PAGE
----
It’s not quite time for New Year’s resolutions, but we’ll count last week’s launch of GovQA as one by the city of Cleveland that represents a much-needed step in addressing what has been its slow and inadequate process for responding to public records requests.
Public records “should be readily available, and we want to streamline the process in which citizens receive information,” Cleveland Mayor Frank Jackson said in announcing the online portal in October. He acknowledged that the new system “is not the final answer, but an important first step in a comprehensive eort to fulfill requests in a timelier manner.”
That’s not a high bar to clear, since prior to the launch of GovQA, public records requests had to be made in person, by letter or by email. (If you’re so inclined, you can still make requests in person at City Hall.)
Under the new system, people who file requests through GovQA will be able to track progress of those requests online and will receive email updates on their status. The site also has sections called “Find Information” that enables users to search for an answer to a specific question or browse frequently asked questions, and “Trending Topics,” which will allow public access to information without filing a formal request.
Assuming the system works as advertised, that’s real progress.
But improving IT capabilities is only one part of the equation.
We trust the mayor means it when he talks about meeting information requests in a “timelier manner.” Journalists and others seeking public records from the city of Cleveland have long complained about slow response time. Cle v ela n d S c e n e , for instance, on Nov. 10 published an account of an update it had just received on a public records request made t h r e e y e a r s a g o . Those kinds of delays are unacceptable in what should be a technology-enabled era of open government.
Also, the new system doesn’t automatically make publicly available information that the city chooses to keep confidential. This issue came up more recently, and most prominently, when the city and Cuyahoga County drew criticism for their refusal to release details of the local bid for the Amazon HQ2 project. They considered the information proprietary, but the public surely had a right to know, with some redactions of sensitive information, what kind of tax incentives were being oered.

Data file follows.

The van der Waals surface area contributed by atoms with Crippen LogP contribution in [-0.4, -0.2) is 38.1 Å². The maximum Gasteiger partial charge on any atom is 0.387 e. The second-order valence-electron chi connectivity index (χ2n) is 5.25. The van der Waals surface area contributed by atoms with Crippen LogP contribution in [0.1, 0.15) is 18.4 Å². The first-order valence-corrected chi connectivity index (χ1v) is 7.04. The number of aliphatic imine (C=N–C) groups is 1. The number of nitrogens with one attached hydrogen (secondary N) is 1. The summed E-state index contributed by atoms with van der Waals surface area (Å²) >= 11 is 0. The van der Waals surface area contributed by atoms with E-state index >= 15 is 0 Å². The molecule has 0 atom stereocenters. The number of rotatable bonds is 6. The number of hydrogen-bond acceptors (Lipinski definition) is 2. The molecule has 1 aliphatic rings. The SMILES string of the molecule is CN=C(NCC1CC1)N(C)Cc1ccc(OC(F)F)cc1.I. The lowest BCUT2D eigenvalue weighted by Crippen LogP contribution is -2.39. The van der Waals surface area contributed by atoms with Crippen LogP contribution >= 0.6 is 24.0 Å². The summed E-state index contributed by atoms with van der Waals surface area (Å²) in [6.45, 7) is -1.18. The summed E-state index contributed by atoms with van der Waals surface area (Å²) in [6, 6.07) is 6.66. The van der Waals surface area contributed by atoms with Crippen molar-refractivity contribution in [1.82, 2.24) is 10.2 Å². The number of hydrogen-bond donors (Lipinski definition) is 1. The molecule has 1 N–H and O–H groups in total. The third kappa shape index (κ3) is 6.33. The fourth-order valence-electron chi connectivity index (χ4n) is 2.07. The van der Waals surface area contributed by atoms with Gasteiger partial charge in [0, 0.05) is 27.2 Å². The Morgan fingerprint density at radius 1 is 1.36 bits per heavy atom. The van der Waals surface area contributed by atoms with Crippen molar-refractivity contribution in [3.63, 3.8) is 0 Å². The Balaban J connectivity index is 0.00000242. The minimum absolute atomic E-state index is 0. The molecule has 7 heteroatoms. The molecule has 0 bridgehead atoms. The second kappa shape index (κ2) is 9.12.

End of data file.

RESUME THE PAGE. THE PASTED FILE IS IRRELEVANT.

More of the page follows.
We don’t expect that the city will immediately meet the standard of public records compliance that journalists, good-government advocates and others would like to see. But we are encouraged that GovQA is a move in the right direction that will help give all citizens access to the information they deserve about the actions of their local government.
The right notes
The Cleveland Orchestra is one of the region’s jewels, and it shines a little brighter this month with the announcement of a $15 million pledge from board president Richard Smucker and his wife, Emily.
The gi, which is in celebration of the orchestra’s 100th season, is designed to fund artistic and education programs, with an emphasis on programs for young people. The Smuckers are designating $3 million of their pledge as challenge grants, which will be used “to inspire the Northeast Ohio community to support the orchestra as the ensemble enters its second century of musical excellence and community engagement.”
Engaging the community has become a hallmark of the orchestra.
A recent story in S ym p h o n y magazine noted that since the 2010 launch of the orchestra’s Center for Future Audiences, “more than 220,000 young people” have taken advantage “of a broad range of new opportunities to attend Cleveland Orchestra concerts.” Today, 20% of the classical concert audience is made up of patrons 25 years old and under, an increase of 12% in the last six years.
The Center for Future Audiences was created with a $20 million lead endowment gi from the Maltz Family Foundation. The Smuckers’ pledge should make a similarly large impact, and we hope members of the community rise to the challenge of helping to keep this cultural powerhouse strong.
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